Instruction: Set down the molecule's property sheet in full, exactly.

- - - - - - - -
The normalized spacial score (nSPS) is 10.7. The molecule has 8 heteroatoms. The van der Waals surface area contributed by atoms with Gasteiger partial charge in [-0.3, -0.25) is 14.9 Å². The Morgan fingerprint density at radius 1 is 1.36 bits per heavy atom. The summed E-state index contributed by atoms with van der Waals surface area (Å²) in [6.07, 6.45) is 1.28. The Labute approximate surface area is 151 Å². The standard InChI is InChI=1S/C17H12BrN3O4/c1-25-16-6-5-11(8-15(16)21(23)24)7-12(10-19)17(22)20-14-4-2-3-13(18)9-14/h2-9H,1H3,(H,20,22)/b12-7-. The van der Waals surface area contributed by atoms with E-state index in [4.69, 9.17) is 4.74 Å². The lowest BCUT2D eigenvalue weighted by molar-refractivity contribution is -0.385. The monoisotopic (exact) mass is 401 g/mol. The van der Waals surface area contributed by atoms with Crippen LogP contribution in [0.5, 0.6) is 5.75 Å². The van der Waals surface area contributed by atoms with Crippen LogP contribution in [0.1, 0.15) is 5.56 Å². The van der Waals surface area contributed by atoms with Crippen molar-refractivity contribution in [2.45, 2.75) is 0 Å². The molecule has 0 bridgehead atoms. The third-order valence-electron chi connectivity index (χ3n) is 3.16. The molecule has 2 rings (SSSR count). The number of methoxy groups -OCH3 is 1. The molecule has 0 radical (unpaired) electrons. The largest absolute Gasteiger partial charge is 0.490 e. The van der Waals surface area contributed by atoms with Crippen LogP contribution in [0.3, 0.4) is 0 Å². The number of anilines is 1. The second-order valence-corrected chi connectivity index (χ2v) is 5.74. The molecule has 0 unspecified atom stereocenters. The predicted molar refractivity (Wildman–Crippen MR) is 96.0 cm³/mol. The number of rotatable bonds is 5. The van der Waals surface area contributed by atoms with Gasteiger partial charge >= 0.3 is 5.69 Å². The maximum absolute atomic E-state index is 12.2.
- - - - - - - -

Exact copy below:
The normalized spacial score (nSPS) is 10.7. The molecule has 8 heteroatoms. The van der Waals surface area contributed by atoms with Gasteiger partial charge in [-0.3, -0.25) is 14.9 Å². The Morgan fingerprint density at radius 1 is 1.36 bits per heavy atom. The summed E-state index contributed by atoms with van der Waals surface area (Å²) in [6.07, 6.45) is 1.28. The Labute approximate surface area is 151 Å². The standard InChI is InChI=1S/C17H12BrN3O4/c1-25-16-6-5-11(8-15(16)21(23)24)7-12(10-19)17(22)20-14-4-2-3-13(18)9-14/h2-9H,1H3,(H,20,22)/b12-7-. The van der Waals surface area contributed by atoms with E-state index in [4.69, 9.17) is 4.74 Å². The lowest BCUT2D eigenvalue weighted by molar-refractivity contribution is -0.385. The monoisotopic (exact) mass is 401 g/mol. The van der Waals surface area contributed by atoms with Crippen LogP contribution in [0.5, 0.6) is 5.75 Å². The van der Waals surface area contributed by atoms with Crippen LogP contribution in [0.1, 0.15) is 5.56 Å². The van der Waals surface area contributed by atoms with Crippen molar-refractivity contribution in [2.45, 2.75) is 0 Å². The molecule has 0 bridgehead atoms. The third-order valence-electron chi connectivity index (χ3n) is 3.16. The molecule has 2 rings (SSSR count). The number of methoxy groups -OCH3 is 1. The molecule has 0 radical (unpaired) electrons. The largest absolute Gasteiger partial charge is 0.490 e. The van der Waals surface area contributed by atoms with Crippen LogP contribution in [0.3, 0.4) is 0 Å². The number of anilines is 1. The second-order valence-corrected chi connectivity index (χ2v) is 5.74. The molecule has 0 unspecified atom stereocenters. The predicted molar refractivity (Wildman–Crippen MR) is 96.0 cm³/mol. The number of rotatable bonds is 5. The van der Waals surface area contributed by atoms with Gasteiger partial charge >= 0.3 is 5.69 Å². The maximum absolute atomic E-state index is 12.2.